A parade of known musicians performed little-known songs Wednesday in a marathon attempt to shed some light on the genius of record producer and experimental filmmaker Harry Smith, the man best known for compiling, during the 1950s, 84 pre-Depression recordings that became the "Anthology of American Folk Music."
A parade of known musicians performed little-known songs Wednesday in a marathon attempt to shed some light on the genius of record producer and experimental filmmaker Harry Smith, the man best known for compiling, during the 1950s, 84 pre-Depression recordings that became the “Anthology of American Folk Music.” This was the third, and most likely the last, of producer Hal Willner’s Smith extravaganzas (the first two were held in London and New York in 1999), and many of the performers put considerable thought into how to approach the murder ballads, hymns and blues that filled the evening. When all was said and done after five hours and 10 minutes, concert’s historical importance far outweighed the actual perfs.
Smith’s “Anthology” was reissued in 1997 by Smithsonian/Folkways, and it’s importance was immediately reflected in its registering the top spot among reissues in the Village Voice’s annual critics poll. To folkies, this is a holy grail, just as “Nuggets” is to 1960s garage rockers and the “Complete Robert Johnson” is to blues fans; a good 90% of the music performed appears on the compilation.
Smokey Hormel and Bill Frisell, the two guitarists who held together this behemoth with consistently interesting work, led a well-prepared band of horn-woodwind player Ralph Carney, D.J. Bonebrake on drums and alternating bassists Larry Taylor, Adam Dorn and Eric Mingus. Several of them have experience in the bands of Tom Waits, and it showed as they clanged and chugged their way through songs that, when many of us heard them on vinyl decades ago, sounded like recordings of static and scratches with music in the background. Fiddler Richard Greene, a bluegrass legend, was a furtive spark in much of this dark material, and his leading of a string quartet, with a wordlessly cooing female chorus, on Hoyt Ming’s brilliant 1928 instrumental “Indian War Whoop” was a highlight.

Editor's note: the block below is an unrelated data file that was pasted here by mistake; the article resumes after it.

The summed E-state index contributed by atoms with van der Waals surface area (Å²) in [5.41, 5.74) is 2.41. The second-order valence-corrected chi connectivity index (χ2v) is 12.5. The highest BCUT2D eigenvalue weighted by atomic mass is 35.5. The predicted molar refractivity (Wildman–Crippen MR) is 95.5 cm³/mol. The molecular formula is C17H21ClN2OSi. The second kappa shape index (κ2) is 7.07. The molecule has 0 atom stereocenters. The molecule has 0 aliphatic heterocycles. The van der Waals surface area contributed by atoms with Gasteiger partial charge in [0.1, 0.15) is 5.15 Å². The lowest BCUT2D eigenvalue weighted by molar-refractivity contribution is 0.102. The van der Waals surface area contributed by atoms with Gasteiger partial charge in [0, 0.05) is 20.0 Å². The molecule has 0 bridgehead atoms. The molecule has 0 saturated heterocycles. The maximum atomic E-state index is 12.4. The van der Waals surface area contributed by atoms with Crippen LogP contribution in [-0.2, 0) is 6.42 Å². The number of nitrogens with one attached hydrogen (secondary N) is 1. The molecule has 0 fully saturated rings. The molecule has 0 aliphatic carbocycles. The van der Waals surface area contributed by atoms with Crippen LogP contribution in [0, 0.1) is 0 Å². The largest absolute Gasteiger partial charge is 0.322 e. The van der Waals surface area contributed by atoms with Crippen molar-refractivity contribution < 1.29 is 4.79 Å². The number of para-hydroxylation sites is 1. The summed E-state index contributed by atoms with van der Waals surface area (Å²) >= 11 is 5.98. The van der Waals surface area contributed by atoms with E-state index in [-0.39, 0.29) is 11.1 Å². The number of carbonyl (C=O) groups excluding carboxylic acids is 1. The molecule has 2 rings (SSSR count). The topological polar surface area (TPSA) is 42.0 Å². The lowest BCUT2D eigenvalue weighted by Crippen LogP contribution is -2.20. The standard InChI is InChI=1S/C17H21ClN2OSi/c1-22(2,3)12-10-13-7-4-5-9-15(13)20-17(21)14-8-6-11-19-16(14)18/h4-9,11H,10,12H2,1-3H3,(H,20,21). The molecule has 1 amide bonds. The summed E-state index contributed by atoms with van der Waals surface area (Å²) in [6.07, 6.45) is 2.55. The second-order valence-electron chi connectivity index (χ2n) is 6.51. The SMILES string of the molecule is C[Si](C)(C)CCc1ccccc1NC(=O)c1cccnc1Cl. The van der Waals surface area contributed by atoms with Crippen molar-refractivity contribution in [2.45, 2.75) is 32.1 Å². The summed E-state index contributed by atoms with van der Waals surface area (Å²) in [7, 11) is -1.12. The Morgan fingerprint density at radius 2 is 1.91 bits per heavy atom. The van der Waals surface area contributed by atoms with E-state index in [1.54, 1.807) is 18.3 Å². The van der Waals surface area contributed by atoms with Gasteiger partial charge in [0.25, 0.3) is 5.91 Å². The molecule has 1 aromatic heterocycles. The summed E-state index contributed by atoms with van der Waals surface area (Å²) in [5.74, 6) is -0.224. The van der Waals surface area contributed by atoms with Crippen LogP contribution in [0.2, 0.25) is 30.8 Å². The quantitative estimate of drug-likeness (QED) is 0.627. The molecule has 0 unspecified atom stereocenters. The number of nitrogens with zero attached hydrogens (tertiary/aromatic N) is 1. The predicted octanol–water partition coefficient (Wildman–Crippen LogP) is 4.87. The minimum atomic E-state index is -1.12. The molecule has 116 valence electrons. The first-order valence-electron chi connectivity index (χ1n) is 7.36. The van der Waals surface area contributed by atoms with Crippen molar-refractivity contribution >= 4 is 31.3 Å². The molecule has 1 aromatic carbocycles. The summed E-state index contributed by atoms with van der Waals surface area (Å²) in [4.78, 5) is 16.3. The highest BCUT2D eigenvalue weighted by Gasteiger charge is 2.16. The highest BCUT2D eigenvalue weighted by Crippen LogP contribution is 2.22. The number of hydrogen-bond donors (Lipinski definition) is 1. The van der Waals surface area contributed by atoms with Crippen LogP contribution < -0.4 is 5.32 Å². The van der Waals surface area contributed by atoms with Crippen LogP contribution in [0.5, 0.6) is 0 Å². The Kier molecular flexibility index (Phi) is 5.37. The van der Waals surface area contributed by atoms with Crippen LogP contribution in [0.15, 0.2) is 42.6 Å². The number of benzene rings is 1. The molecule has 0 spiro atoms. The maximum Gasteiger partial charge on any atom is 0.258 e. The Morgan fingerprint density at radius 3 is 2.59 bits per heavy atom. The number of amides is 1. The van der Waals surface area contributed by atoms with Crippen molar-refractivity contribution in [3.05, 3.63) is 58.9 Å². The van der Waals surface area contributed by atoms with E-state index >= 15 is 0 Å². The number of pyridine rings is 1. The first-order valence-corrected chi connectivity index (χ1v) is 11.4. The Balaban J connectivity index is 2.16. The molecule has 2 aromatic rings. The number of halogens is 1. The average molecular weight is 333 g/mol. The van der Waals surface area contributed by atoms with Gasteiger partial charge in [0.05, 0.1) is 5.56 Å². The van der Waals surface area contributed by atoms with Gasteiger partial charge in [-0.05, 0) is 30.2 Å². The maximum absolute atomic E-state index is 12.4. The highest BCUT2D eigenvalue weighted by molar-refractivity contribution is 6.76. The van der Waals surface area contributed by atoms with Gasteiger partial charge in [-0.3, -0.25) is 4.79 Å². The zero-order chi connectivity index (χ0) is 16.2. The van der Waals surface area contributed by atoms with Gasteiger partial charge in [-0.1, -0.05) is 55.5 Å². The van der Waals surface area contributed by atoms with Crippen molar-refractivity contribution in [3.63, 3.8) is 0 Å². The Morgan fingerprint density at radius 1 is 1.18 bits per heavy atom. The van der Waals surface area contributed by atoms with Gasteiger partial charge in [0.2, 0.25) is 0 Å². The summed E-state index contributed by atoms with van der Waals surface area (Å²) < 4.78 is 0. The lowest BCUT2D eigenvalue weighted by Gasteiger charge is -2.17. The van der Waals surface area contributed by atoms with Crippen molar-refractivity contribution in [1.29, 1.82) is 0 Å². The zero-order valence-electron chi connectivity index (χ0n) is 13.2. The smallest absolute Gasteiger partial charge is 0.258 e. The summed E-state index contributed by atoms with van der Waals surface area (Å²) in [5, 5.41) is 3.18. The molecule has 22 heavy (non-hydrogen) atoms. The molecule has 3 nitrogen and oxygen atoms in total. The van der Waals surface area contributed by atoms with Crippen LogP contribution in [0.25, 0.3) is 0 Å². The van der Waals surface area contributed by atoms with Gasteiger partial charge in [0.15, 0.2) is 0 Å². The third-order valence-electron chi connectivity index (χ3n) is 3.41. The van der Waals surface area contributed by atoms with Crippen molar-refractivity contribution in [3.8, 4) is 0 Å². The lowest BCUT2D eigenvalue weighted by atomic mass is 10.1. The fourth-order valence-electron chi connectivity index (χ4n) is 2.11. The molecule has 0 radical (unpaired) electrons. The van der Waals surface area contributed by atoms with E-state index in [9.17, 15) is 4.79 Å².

The percussion-heavy approach — even the stringed instruments were thumped — began with the first tune, Clarence Ashley’s “The House Carpenter,” performed with a dark melancholy by Todd Rundgren and Robin Holcomb. The better performers used a similar tone as subtext and shaded it one way or the other: Richard Thompson made gripping a wordy number with an assist from fiddler Eliza Carthy; David Johansen, the former New York Dolls leader who now fronts a band called the Harry Smiths, has developed a gritty country blues voice; and Elvis Costello, well, he did his usual acoustic thing. The most often recruited backup singers, the McGarrigle Sisters sang beautifully throughout the night.
Those who broke away from rendering Smith’s work within a simple folk framework had mixed results. Adam Dorn accompanied one of Smith’s short films with a composition built of samples, several of which were “Anthology” recordings, and composer Philip Glass accompanied three of Smith’s shorts with a delightfully hypnotic run on the baby grand. Mary Margaret O’Hara delivered mysterious yelps and hoots over some blues jams in the most tedious part of the night.
Clarinetist Don Byron, accompanied by just bassist Percy Heath and Frisell, brought a lightness to evening with three interludes, the best of which, the Middle Georgia Singing Convention’s oddball tune “The Song of Love,” was saved for last. The Folksmen, actually Spinal Tap in folkie garb, delivered some much needed humor in the first act with a Kingston Trio-styled goof.
Beyond Marianne Faithfull, Bob Neuwirth and Glass, few artists put Smith or the music into context or even attempted to explain their personal connection to a number. Garth Hudson ended the evening at 1:15 a.m. with a rambling multi-genre’d jam on the Royce organ. A quite fitting conclusion.